There are two main types of motivation: intrinsic and extrinsic. Intrinsic motivation is the drive to work for internal rewards. For instance, to improve your design skills. Extrinsic motivation, on the other hand, involves external rewards like good grades. Students should base their learning on intrinsic motivation. One of the reasons why is that employers will take notice of your inner drive. This increases your chances of getting a job. You'll also likely become a better designer by having a genuine interest in it.
Don't get me wrong, that’s not to say that you should aim for bad grades! It's more about the basis of what drives you as a student. Your motivation should be to become a great designer as oppose to getting a pat on the back from a teacher.
Disclaimer: this article will not magically give you intrinsic motivation! Intrinsic motivation doesn't suddenly appear by reading a random article on the internet. It's an inner drive that you'll discover when you find something you love doing. Try out different disciplines and just have fun! When you find something you love doing, cultivate your learning around your field of interests!
Take Responsibility for Learning
Students tend to believe that they're becoming a specialist simply by following the curriculum. This may be true regarding some curriculums, but most don't have that intention.
Design school is more about creating opportunities by including a wide variety of subjects. There's a limit to what you can learn in one or two semesters about a particular discipline.
Let's compare design school to a TV show: the different subjects they teach you at design school are like the pilot episode. It's then your responsibility to make sure you watch the rest of the seasons to know what's going on. The more you watch, the more exciting it becomes! This also highlights the importance of intrinsic motivation and the quest to find a field of interest. Who on Earth wants to spend time watching a TV show that’s not particularly interesting to them?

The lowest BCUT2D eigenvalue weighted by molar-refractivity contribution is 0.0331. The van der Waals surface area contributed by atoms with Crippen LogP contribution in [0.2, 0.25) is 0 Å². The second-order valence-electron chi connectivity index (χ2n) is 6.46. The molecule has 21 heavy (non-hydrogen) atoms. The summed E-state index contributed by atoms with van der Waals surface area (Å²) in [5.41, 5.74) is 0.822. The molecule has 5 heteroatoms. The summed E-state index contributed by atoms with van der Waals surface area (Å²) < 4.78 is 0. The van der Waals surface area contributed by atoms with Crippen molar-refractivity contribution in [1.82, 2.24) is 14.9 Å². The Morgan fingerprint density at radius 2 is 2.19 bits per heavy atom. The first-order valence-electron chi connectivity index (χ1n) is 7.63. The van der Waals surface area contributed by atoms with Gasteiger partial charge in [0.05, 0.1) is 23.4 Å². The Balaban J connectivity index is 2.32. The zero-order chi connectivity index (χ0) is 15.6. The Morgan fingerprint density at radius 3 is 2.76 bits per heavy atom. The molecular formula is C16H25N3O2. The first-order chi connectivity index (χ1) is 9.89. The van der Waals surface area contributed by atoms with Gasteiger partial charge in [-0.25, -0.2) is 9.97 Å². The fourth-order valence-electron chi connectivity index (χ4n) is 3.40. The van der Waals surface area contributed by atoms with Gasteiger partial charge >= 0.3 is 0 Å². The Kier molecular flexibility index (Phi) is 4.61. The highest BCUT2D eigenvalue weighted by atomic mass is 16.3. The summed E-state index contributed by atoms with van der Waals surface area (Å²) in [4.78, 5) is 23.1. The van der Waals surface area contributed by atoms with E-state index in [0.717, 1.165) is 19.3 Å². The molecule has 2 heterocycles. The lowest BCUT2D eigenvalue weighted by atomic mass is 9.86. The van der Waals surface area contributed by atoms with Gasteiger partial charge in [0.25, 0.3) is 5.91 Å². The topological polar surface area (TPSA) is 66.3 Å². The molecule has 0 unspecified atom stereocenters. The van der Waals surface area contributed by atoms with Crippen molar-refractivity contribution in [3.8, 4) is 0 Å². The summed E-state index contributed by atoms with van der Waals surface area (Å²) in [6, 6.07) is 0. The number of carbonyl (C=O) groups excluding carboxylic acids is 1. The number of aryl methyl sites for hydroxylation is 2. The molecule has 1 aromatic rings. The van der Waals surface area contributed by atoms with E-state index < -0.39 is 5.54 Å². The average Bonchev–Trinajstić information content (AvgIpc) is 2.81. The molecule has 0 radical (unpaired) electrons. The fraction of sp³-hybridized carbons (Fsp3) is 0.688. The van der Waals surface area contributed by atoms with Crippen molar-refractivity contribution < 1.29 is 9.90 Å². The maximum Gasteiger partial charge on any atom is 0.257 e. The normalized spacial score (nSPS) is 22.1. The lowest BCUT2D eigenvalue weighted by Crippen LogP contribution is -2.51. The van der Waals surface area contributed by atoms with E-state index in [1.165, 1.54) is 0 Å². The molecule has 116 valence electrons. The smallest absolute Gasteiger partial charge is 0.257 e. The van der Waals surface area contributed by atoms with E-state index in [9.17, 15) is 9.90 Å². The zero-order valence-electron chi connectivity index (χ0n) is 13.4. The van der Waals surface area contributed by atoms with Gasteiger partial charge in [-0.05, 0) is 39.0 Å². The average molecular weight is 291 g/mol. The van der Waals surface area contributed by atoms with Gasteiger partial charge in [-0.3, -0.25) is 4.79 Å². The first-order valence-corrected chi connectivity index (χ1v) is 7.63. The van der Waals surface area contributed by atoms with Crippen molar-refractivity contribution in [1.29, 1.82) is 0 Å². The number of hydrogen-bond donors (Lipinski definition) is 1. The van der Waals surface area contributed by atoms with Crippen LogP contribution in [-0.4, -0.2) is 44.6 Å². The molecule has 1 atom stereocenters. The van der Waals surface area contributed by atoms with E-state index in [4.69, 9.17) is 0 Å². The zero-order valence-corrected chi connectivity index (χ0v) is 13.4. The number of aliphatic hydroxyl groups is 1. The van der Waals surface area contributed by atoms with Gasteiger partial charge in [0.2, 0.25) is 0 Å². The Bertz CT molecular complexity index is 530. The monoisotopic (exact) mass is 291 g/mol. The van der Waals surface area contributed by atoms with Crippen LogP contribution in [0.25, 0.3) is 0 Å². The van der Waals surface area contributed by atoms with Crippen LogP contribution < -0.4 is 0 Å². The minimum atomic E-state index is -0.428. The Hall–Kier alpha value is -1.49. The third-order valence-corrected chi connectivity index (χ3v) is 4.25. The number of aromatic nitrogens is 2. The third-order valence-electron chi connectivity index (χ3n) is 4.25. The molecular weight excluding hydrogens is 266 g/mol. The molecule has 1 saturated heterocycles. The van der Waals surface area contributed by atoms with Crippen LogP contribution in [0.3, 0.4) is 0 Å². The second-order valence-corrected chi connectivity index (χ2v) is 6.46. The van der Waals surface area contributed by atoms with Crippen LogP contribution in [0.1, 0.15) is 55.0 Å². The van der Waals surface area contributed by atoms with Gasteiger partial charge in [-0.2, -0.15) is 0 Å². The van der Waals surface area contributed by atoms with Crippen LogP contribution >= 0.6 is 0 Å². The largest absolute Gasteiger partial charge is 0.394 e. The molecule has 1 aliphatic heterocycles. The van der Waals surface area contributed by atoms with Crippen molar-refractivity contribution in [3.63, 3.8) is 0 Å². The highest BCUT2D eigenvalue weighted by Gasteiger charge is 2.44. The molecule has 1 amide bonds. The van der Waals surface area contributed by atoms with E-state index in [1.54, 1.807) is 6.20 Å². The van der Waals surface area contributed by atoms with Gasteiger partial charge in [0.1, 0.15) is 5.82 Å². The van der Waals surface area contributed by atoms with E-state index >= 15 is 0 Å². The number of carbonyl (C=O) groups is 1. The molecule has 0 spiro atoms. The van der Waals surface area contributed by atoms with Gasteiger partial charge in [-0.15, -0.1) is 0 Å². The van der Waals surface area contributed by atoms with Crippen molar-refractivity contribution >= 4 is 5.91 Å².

Build a Portfolio
A portfolio is a good way to show two of the key factors that attract employers: passion and self-drive. It can contain everything from school projects to hobby projects. Just make sure that none of the content in your portfolio infringes on any legal rights, like non-disclosure agreements, for instance.
Because of your impressive portfolio, you'll most likely get some invitations for a "coffee chat" (read: job interview).
"Coffee chat" is a term that employers often use to act hard to get. Before you show up for the interview, you need to know how to present your portfolio. You may fall short of impressing a potential employer if you don't know how to explain your work.
I held a presentation about this topic where I gave advice on how to be well prepared for the transition from studies to working life at NTNU Gjøvik earlier this year. The presentation is in Norwegian.
Summing It Up
After three years in the design industry, I've become a little bit wiser as to how things work, yet I still have a lot to learn! I hope that my tips and tricks have been helpful (to at least some of you anyway).
If you have any questions about this topic or EGGS, or anything else design related, please feel free to email me.
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